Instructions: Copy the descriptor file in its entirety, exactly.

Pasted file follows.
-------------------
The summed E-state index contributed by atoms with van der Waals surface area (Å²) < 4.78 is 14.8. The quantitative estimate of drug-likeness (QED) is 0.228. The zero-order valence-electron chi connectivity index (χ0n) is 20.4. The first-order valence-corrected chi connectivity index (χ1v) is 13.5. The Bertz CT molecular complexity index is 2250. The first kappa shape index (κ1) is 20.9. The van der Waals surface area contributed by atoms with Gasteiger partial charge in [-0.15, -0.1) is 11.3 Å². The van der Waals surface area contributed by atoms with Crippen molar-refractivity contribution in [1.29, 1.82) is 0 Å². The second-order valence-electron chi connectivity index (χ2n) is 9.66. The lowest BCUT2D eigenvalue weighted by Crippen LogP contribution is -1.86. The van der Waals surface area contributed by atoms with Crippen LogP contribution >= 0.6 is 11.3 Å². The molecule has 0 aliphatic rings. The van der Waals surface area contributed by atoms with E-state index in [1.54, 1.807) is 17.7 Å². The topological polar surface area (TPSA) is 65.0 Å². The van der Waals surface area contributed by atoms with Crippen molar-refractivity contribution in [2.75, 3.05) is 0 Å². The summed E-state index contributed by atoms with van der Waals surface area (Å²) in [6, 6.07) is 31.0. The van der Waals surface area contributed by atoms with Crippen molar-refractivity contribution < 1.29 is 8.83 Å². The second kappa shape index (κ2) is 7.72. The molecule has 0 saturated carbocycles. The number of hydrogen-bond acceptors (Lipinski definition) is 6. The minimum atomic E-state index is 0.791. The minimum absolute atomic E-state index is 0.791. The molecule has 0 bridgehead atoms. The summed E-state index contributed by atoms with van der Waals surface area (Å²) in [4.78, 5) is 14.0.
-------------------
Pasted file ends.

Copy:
The summed E-state index contributed by atoms with van der Waals surface area (Å²) < 4.78 is 14.8. The quantitative estimate of drug-likeness (QED) is 0.228. The zero-order valence-electron chi connectivity index (χ0n) is 20.4. The first-order valence-corrected chi connectivity index (χ1v) is 13.5. The Bertz CT molecular complexity index is 2250. The first kappa shape index (κ1) is 20.9. The van der Waals surface area contributed by atoms with Gasteiger partial charge in [-0.15, -0.1) is 11.3 Å². The van der Waals surface area contributed by atoms with Crippen molar-refractivity contribution in [1.29, 1.82) is 0 Å². The second-order valence-electron chi connectivity index (χ2n) is 9.66. The lowest BCUT2D eigenvalue weighted by Crippen LogP contribution is -1.86. The van der Waals surface area contributed by atoms with Crippen LogP contribution >= 0.6 is 11.3 Å². The molecule has 0 aliphatic rings. The van der Waals surface area contributed by atoms with E-state index in [1.54, 1.807) is 17.7 Å². The topological polar surface area (TPSA) is 65.0 Å². The van der Waals surface area contributed by atoms with Crippen molar-refractivity contribution in [2.75, 3.05) is 0 Å². The summed E-state index contributed by atoms with van der Waals surface area (Å²) in [6, 6.07) is 31.0. The van der Waals surface area contributed by atoms with Crippen molar-refractivity contribution < 1.29 is 8.83 Å². The second kappa shape index (κ2) is 7.72. The molecule has 0 saturated carbocycles. The number of hydrogen-bond acceptors (Lipinski definition) is 6. The minimum atomic E-state index is 0.791. The minimum absolute atomic E-state index is 0.791. The molecule has 0 bridgehead atoms. The summed E-state index contributed by atoms with van der Waals surface area (Å²) in [4.78, 5) is 14.0.